The Amazing Hidden Slot Canyons – Anza Borrego State Park, CA
In “real-time” it’s a day since we left our fabulous boondocking spot in Borrego Springs, but in “blog-time” I’m still sitting in the sun and enraptured by the place, and will be for at least another 3-4 blogs or so (there’s simply TOO many great impressions to write about). So, get ready for a little delayed writing, but with all the impressions as real as today.
One of the images still etched on my mind are the slot canyons. It’s one of a mere multitude of deep impressions from Anza Borrego State Park, and for those unfamiliar with the place I have to start there….because the park really is something else.
Anza Borrego is the largest State Park in California. At over 600,000 acres (2,400 km2) it’s got 500 miles (800 km) of dirt roads, twelve designated wilderness area, and 110 miles (180 km) of hiking trails. It’s a desert wonderland encompassing millions of years of history, deep canyons, high mountains and endless reams of solitude. And completely unique to this park (and just about ANY state park I know)….you can boondock anywhere in the back-country for free!
But today we’re taking a trip to the badlands and deep into the slots. These areas take you back in time to when the California desert was a tropical sea. Badlands are super-cool, deeply creviced tracks of land that look like giant-blown-up stretches of 100-year old alligator skin. Geologically they’re areas where softer sedimentary rock has been eroded by years of wind and rain. In Anza Borrego that soft rock is mostly sandstone, and in areas the rock has been eroded down to form slot canyons up to 100-foot deep.
I love going into these slots, mostly because the light-and-c0lor plays can be amazing (depending on the time of day), plus you feel like you’re squeezing into some deep and unexplored geological past. Our very first slot experience was Antelope Canyon in 2010 in AZ. It was very pretty but it was guide-only and heavily over-run with tourists (there must have been at least 5 groups going through with us at the same time). Here in Anza Borrego the grey/blue/brown rocks may not be quite as pretty, but the experience is totally rocking.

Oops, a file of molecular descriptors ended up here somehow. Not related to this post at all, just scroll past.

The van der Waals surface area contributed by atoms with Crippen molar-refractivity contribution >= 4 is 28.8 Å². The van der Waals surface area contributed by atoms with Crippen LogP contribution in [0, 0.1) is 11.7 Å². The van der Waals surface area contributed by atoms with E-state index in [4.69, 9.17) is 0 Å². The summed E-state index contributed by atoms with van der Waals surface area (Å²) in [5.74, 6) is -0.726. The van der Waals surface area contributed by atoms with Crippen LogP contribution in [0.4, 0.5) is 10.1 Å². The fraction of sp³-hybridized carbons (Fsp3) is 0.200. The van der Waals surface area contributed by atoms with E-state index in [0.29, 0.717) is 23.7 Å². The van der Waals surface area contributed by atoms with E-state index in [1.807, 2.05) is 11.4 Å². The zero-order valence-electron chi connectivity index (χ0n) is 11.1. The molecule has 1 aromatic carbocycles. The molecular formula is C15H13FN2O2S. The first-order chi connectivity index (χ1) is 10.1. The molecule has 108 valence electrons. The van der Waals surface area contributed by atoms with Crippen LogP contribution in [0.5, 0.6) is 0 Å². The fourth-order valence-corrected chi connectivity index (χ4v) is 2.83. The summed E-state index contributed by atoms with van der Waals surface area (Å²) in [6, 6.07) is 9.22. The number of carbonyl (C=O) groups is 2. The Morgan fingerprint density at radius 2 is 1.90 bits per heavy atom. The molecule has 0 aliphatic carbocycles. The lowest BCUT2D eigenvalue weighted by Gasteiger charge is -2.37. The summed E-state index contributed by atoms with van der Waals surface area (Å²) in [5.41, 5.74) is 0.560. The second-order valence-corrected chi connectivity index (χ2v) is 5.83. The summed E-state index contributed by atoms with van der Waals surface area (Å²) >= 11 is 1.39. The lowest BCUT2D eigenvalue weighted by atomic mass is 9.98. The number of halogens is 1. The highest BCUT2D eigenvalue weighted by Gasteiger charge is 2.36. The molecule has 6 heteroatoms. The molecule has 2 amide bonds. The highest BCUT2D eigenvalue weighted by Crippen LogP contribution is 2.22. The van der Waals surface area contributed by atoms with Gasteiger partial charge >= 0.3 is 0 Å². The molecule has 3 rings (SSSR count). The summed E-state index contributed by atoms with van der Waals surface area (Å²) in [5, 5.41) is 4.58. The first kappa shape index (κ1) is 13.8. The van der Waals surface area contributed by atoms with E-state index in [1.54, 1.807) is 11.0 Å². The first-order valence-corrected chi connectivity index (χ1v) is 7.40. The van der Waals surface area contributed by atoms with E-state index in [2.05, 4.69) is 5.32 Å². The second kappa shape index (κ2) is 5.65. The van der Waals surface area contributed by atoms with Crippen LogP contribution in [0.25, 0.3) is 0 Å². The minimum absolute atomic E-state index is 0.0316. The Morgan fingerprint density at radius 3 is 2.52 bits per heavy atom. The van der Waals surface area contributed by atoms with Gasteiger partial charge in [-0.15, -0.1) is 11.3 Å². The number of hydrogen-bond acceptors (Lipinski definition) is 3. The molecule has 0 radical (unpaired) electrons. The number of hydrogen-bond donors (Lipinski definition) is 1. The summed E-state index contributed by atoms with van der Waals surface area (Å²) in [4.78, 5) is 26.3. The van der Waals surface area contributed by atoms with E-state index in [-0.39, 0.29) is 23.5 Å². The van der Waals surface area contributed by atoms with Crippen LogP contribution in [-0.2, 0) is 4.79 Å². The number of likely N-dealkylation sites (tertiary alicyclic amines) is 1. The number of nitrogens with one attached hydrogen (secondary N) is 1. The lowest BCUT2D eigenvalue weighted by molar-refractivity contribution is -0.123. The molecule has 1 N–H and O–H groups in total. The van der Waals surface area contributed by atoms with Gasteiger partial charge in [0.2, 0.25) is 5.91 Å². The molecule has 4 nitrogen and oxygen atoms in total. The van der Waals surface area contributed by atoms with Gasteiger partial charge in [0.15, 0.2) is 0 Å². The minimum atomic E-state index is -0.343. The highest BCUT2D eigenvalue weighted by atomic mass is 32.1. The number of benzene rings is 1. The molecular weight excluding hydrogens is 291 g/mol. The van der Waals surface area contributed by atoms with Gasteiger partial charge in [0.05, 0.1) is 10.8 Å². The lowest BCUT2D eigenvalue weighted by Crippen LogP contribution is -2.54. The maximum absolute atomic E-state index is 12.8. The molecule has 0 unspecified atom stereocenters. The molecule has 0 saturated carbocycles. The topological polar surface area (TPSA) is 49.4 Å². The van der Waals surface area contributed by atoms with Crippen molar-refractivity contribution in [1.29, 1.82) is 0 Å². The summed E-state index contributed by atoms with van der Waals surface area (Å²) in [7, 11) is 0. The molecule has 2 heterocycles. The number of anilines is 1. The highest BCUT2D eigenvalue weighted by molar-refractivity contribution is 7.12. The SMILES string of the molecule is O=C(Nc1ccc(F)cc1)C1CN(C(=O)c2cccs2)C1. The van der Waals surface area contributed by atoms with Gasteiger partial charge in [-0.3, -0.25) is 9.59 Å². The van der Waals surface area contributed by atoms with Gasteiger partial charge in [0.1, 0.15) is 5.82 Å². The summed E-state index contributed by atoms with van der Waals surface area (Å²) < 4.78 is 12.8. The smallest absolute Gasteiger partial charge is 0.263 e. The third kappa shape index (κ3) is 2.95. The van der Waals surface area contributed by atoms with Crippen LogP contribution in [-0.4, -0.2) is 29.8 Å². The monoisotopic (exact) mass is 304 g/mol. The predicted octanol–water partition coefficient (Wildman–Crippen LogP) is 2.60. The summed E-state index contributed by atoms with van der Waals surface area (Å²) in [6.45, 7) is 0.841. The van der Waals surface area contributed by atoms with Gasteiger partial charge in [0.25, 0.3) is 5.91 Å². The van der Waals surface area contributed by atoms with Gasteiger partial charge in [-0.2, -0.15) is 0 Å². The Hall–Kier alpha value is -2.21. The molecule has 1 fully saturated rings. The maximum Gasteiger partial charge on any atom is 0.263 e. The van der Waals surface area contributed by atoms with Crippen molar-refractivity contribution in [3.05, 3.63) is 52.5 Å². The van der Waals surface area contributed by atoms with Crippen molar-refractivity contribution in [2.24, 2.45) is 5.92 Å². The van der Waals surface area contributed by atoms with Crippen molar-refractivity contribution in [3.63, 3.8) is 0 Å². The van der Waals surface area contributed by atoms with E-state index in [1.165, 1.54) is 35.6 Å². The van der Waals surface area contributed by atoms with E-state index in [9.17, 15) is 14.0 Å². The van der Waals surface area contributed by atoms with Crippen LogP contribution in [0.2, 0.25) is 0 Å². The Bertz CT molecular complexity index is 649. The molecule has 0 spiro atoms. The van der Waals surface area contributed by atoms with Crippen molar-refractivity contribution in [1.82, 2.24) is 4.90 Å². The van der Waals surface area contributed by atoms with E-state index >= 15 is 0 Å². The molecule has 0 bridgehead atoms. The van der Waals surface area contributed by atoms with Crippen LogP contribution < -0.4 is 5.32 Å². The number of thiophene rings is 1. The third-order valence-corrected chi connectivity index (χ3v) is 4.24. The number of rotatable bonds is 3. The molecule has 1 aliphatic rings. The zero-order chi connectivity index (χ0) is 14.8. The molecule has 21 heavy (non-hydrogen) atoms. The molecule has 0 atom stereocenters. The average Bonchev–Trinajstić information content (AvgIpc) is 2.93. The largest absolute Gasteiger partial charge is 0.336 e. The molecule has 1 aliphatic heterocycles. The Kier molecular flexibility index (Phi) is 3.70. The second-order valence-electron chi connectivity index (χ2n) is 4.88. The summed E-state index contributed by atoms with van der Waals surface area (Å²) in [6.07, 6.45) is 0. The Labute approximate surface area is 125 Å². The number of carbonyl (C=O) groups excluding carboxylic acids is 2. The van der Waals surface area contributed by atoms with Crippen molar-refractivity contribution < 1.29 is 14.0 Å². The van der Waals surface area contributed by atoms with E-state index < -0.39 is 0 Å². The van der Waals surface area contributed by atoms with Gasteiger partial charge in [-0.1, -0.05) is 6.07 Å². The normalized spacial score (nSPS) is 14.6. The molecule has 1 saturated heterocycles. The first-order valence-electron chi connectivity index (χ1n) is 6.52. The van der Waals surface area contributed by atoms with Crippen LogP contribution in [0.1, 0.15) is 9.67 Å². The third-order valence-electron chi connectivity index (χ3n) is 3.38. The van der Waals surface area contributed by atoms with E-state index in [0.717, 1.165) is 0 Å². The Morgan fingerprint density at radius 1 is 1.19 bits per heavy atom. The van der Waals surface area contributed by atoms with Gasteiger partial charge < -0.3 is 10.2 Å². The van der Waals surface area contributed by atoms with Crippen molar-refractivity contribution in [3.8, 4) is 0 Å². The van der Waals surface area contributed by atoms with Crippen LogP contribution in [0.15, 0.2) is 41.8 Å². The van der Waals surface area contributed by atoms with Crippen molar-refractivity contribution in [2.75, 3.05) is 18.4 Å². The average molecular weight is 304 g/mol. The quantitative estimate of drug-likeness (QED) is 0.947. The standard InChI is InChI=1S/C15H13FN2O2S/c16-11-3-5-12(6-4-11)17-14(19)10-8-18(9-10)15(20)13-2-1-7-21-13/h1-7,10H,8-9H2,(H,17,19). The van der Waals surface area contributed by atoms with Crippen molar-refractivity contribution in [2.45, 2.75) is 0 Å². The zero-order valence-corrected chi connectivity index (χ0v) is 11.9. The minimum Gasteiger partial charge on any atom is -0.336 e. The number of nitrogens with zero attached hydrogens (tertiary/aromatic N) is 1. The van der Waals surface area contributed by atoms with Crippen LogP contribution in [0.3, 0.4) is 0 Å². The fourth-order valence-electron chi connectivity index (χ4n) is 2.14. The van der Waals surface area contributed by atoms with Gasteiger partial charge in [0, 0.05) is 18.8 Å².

We decided to hit “The Slot” which is a few miles off Hwy 78 ~1.5 miles east of Borrego on a road supposedly called Buttes Pass. I say supposedly because (honestly) the dirt spur looks like any other dirt road in the entire park, has NO markings on it whatsoever, and we would have totally missed it if our GPS hadn’t indicated the name (one time I’ve actually liked the darn machine). There’s nothing that tells you you’re getting close either, but if you’re lucky enough to find the road, simply take it 1 mile to the “Y” intersection, stay to the left and then drive another 0.8 miles to a relatively flat spot which is where you park.
We arrived at ~9AM with first light filtering the tops of the badlands and striking diffuse silhouettes in the canyon. A short scramble down from our parking spot and we were in the slot and ready to explore. Best of all we were the ONLY people there. Paul and I spent a couple of hours scrambling through the slot and around some of the “arms”, exploring the beautiful curves, admiring the light and feeling the cool, sandy walls on our fingers.
The whole experience is pretty surreal. It’s like being inside a living sculpture reliving eons of time with your footsteps, and while you’re in the slots everything above and around you seems almost like a dream. Coming out of the canyon and into daylight wakes you up to the heat and expanse of the desert, almost a surprise. There are several other slot canyons around Anza Borrego, all of which are worth a visit. Be prepared for back-country driving, the cool depths of the canyon and impressions that will etch their way into your mind forever.